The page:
Under Windows I thought I just installed Subversion, actually I think someone set it up and put it all in a zip file which is what I loaded. That all just worked. So I took a closer look at my Windows system.

There is a plugin called Subversive from polarion. It depends on a connector called JavaHL which is a Win32 binary file, so no use under Linux. Okay, so I need to do something different. Googling revealed another product called Subclipse which is (I think) from Tigris who also do the Subversion server. Got that? Three products that start with 'Sub' easy to get mixed up here.

Both Subclipse and Subversive can use the JavaHL binary. Some people have pulled the JavaHL source and compiled it. But that seems to be no longer necessary because you can install it using the Package Manager now. I tried this, including editing the eclipse.ini file to add the special option but it did not work for me.

The other approach that both of these clients use is the SVNKit which is Java all the way down. I installed that and it works fine.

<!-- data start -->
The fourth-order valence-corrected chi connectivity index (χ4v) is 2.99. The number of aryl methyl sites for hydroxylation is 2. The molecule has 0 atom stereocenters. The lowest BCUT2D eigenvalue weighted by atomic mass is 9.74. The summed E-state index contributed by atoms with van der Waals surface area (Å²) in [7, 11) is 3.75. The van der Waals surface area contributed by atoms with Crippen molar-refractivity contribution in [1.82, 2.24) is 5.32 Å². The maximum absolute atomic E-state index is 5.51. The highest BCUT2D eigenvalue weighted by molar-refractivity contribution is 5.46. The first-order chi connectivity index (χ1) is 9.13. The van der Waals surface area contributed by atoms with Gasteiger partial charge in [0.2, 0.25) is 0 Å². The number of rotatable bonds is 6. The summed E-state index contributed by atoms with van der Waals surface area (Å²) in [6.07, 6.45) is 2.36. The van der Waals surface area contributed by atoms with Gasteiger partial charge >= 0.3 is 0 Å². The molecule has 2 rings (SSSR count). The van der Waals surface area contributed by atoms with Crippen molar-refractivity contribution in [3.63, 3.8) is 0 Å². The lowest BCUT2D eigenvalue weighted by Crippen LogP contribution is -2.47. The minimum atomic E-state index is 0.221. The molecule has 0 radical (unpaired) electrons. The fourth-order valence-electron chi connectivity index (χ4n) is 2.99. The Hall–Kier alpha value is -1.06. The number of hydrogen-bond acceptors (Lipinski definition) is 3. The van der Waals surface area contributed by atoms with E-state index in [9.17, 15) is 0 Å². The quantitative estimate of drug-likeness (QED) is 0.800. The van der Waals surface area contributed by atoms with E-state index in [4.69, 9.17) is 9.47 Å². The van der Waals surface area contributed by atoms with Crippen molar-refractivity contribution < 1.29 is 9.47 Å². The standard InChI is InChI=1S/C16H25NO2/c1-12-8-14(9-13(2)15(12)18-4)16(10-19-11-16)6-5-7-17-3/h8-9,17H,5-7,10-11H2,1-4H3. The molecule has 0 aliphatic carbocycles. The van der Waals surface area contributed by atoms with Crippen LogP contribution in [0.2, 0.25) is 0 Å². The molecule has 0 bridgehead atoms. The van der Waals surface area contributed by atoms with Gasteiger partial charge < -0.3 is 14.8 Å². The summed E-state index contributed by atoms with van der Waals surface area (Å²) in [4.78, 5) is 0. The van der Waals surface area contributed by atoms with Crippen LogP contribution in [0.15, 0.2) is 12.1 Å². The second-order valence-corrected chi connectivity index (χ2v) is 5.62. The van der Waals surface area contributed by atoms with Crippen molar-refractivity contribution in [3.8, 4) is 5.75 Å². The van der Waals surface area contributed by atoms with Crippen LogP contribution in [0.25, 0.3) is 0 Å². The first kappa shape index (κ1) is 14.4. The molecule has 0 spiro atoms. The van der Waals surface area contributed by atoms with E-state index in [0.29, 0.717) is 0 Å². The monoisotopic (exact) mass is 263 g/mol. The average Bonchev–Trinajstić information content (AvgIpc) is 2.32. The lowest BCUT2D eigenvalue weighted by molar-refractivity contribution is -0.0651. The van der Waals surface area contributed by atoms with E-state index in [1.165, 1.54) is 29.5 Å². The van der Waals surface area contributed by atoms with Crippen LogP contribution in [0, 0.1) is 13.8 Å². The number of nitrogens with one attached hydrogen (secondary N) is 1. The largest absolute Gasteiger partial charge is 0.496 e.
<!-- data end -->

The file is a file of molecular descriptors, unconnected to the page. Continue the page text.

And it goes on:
This is the list of relevant stuff in my Eclipse 'Software Updates and Add-ons' the Installed Software tab.

This is what my subversion page looks like in my windows->preferences:Team/SVN:SVN Connector

I have yet to find any missing features with this approach. Maybe there is a speed issue but I'm on a slow link at the moment and it is... slow, but no slower that I would expect. It handles file compare just fine, some things I read suggested some combinations of things wouldn't do that.

The crucial urls you need (and these things seem to shift over time so this is only correct today):

Just to be precise about versions:
Ubuntu 8.04 Hardy Heron
Eclipse 3.4